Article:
I started wondering if something was going on when I received my second bowl of pho in as many weeks with a slice of lemon on the side. My apartment is at the edge of Chicago’s Little Vietnam stretch and pho ga from Nhà Hàng Vietnam Restaurant has quickly become my go-to post-work comfort food. Typically, it’s served with a small platter packed with basil, bean sprouts, a slice or two of jalapeño and a wedge of lime.
I figured it was maybe just a produce order fluke until I popped into yet another Vietnamese restaurant, Pho 888, to grab takeout and I overheard a customer ask for a slice of lime. The waiter responded with a sigh: “Sorry, no lime. Only lemon right now.” I asked a couple restaurant owners on the block and they reported the same thing. Limes were seemingly impossible to secure in bulk — at least at a decent price.
Initially, I thought this was potentially a regional issue, but a friend in Louisville, Kentucky told me he’d had a similar conversation with the owner of a Mexican restaurant in town; when I called to confirm, the owner reported that wholesale limes had doubled in price, from $75 for a crate that would typically last a week to $150.
In fact, according to an April 1 edition of Fresh Point, a bulletin compiled by Sysco, limes — along with items like strawberries, certain mushrooms and watermelons — are on “alert” due to limited availability. This is due to, as the bulletin put it, “temps, strong demand, and very little rain.”
That’s just a taste, however, of the issues plaguing the lime industry right now. The current limited availability of this simple piece of citrus is actually a perfect opportunity to better understand our — for better or worse — increasingly global food system and what propels or prevents certain ingredients from being readily available on supermarket shelves.
Almost 79% of the limes sold in the United States are imported from Mexico and, as the Mexican Servicio de Información Agroalimentaria y Pesquera in Mexico reported in January 2022, prices had tripled when compared to prices in 2021 from 17 pesos to 56 pesos per kilo.
Some of this is due to natural causes. Lime growers are still reeling from 2020 droughts and severe flooding in early 2021, according to the Produce Bluebook. This year has brought an uncharacteristically cold growing season which literally freezes the growth of limes, making them ineligible for sale.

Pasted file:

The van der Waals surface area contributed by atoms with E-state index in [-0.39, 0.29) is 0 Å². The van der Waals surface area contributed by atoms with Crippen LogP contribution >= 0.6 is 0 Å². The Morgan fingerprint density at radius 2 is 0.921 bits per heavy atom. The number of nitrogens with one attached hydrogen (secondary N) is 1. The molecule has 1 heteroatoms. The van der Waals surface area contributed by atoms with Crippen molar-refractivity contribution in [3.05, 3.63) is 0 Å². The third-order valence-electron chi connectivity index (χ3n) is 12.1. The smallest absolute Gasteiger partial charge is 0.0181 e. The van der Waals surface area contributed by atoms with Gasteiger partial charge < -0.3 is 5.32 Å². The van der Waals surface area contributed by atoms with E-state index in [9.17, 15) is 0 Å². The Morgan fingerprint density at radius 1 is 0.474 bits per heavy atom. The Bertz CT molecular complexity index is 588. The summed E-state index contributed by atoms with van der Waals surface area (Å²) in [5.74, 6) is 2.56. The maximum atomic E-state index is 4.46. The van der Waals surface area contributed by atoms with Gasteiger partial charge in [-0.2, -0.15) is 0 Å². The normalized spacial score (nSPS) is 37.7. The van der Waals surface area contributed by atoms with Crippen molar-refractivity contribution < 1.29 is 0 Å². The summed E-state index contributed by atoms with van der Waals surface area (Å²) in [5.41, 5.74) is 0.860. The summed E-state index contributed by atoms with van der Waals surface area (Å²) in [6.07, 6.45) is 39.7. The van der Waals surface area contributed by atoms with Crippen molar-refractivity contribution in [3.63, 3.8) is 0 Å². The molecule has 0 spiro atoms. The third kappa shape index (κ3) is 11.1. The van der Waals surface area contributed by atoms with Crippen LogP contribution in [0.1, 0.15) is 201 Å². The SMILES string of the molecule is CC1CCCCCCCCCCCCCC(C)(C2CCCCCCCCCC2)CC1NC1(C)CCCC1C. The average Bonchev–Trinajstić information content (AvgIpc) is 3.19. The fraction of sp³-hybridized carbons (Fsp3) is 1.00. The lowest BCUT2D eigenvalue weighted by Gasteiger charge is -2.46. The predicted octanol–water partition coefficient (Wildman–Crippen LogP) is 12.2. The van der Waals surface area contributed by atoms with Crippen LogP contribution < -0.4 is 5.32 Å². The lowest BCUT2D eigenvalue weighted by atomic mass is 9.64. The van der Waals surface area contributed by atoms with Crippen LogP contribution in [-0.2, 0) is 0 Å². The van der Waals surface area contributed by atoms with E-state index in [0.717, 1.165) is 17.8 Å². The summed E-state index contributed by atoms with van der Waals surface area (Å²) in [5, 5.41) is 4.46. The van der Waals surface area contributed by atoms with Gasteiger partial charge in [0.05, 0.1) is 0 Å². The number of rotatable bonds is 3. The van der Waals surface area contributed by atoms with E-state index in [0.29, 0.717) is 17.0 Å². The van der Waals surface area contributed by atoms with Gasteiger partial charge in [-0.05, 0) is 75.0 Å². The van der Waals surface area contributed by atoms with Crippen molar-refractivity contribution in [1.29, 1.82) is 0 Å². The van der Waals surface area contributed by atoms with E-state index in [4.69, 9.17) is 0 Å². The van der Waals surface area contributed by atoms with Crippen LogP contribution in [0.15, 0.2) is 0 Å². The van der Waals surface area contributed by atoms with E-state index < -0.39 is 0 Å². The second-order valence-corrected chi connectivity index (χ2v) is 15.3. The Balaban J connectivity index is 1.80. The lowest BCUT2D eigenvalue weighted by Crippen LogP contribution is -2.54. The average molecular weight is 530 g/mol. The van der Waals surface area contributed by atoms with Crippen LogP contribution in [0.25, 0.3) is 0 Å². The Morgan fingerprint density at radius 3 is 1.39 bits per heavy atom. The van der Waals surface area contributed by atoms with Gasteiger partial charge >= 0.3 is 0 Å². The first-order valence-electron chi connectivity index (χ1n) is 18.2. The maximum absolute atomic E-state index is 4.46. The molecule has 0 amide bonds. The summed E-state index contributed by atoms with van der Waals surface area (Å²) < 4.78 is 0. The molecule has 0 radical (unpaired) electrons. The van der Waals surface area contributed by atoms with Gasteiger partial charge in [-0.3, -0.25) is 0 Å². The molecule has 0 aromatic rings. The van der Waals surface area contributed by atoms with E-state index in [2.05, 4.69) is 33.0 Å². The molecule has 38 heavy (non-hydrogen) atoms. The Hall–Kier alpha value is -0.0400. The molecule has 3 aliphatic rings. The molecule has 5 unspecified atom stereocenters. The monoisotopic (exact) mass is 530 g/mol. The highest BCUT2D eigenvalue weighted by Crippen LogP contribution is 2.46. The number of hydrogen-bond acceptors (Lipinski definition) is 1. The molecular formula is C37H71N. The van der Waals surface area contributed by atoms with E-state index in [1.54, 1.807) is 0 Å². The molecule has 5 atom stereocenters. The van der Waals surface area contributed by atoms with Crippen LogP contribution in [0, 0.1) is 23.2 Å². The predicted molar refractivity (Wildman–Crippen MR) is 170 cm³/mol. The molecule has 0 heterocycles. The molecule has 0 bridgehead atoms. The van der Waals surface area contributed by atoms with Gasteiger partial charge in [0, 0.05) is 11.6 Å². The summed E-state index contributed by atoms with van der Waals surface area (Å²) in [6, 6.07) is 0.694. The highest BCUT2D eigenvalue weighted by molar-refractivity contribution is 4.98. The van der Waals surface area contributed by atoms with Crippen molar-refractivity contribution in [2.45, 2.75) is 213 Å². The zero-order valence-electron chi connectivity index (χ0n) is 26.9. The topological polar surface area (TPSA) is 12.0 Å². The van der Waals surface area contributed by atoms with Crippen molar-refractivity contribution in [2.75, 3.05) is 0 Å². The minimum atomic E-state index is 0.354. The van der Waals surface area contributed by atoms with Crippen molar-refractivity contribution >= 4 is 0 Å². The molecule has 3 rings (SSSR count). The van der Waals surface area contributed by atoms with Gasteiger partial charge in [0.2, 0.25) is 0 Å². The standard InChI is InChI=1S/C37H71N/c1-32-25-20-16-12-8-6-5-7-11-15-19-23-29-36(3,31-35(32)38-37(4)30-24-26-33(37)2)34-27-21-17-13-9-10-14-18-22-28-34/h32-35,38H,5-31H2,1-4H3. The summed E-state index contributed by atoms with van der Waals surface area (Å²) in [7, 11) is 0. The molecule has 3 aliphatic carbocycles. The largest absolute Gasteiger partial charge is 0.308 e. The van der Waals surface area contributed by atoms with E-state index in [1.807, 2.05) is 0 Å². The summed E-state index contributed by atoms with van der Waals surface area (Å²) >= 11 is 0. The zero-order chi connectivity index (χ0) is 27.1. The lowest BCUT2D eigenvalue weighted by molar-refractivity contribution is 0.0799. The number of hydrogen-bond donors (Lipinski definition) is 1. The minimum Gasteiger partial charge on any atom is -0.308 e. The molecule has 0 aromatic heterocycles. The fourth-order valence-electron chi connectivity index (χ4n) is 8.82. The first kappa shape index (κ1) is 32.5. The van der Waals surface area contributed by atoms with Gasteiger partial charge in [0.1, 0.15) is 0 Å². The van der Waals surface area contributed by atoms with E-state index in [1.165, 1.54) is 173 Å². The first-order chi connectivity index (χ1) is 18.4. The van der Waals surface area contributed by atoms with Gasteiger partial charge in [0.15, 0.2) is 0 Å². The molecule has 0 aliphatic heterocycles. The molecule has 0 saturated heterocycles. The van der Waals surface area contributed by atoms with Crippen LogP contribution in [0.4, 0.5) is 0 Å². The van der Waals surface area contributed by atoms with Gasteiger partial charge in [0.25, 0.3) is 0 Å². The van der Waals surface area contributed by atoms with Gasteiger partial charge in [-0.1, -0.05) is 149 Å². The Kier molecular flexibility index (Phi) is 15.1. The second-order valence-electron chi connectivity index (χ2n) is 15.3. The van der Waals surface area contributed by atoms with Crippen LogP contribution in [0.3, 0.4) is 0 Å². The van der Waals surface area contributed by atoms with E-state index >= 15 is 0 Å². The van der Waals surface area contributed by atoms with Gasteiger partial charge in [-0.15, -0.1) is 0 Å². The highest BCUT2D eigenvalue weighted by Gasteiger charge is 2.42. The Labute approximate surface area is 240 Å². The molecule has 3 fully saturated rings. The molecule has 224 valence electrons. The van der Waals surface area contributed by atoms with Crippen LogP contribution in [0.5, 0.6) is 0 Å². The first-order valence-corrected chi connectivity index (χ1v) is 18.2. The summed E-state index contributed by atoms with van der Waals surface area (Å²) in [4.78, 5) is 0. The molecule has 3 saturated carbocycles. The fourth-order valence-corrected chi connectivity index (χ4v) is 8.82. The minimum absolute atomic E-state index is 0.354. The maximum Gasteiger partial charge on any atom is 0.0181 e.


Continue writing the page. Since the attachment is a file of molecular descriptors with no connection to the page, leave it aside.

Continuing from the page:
However, another issue underlying lime availability is long-running and complicated cartel tensions in major growing areas across Mexico.
As The Guardian reported in February, cartels are imposing increasing controls over producers during the bumper crop season – in part to fund an escalating war in the western state of Michoacán where the aggressive expansion of the Cártel de Jalisco Nueva Generación has unleashed a bitter conflict with a coalition of local groups known as the United Cartels.
“The lime trade is a billion-dollar industry and, for any criminal group, it’s very easy and extremely profitable for them to go to the farmers and tell them what they need to pay for protection,” Romain Le Cour, security and violence reduction program officer at the thinktank México Evalúa “It’s classic mafia.”
Additional reports also detail how the Cártel de Jalisco Nueva Generación displaced local growers in 2019, took over operations for themselves and then abandoned those operations several months later; the effects of that disruption are still being felt today — by the farmers, agricultural workers, importers and members of the culinary industry, in both Mexico and the United States.
Many restaurants have shifted to serving dishes with lemon, like Nhà Hàng, because it’s much more affordable. Meanwhile bartenders are having to adjust how they serve cocktails — especially classic cocktails like daiquiris and mules, which rely on lime.
Some are taking a page from White Lyan, a now-closed but pioneering cocktail bar that had a limeless daiquiri, made with a science kit combination of powdered citric acid, malic acid, tartaric acid and phosphoric acid, mixed with water and salt. Others, like Eron Plevons of Louisville’s GOLD BAR rely on housemade “super juice,” a technique that was perfected by bartender Nickle Morris of Bar Expo.
As Salon reported in 2020, Morris makes the superjuice by combining citrus peel, which is typically discarded, with citric and malic acid. After sitting for four to eight hours, the mixture is blended with water and strained. The resulting super juice can be stored in a refrigerator for up to a week.
“Super juice cuts your cost down to a third,” Plevon wrote in a Facebook message. “Depends on volume, but you can get one liter of bright citrus juice outta 6 lemons or limes. Totally worth it. If you buy 18 large limes/lemons you have what you need for the week [and it] keeps for a week rather than 24 hours.”
But for those who don’t have the time or resources to make “fake lime juice” or super juice, their options are likely a slapdash mix of lemon and bitters or bottled lime juice. Grocers are pushing the latter option pretty hard. Dents and Cents, a discount food shop in Jackson, Missouri, posted on Facebook: “FYI there is now a lime shortage. We have a ton of this Realime for just $1.00 per bottle!”
It’s worth finding a solution though because this isn’t the first lime shortage — the Atlantic reported about the “The Great Lime Shortage” in 2014 — and with climate change and unpredictable cartel activity, it likely won’t be the last. For now, maybe we shift to drinking our spring G&Ts with a slice of lemon.
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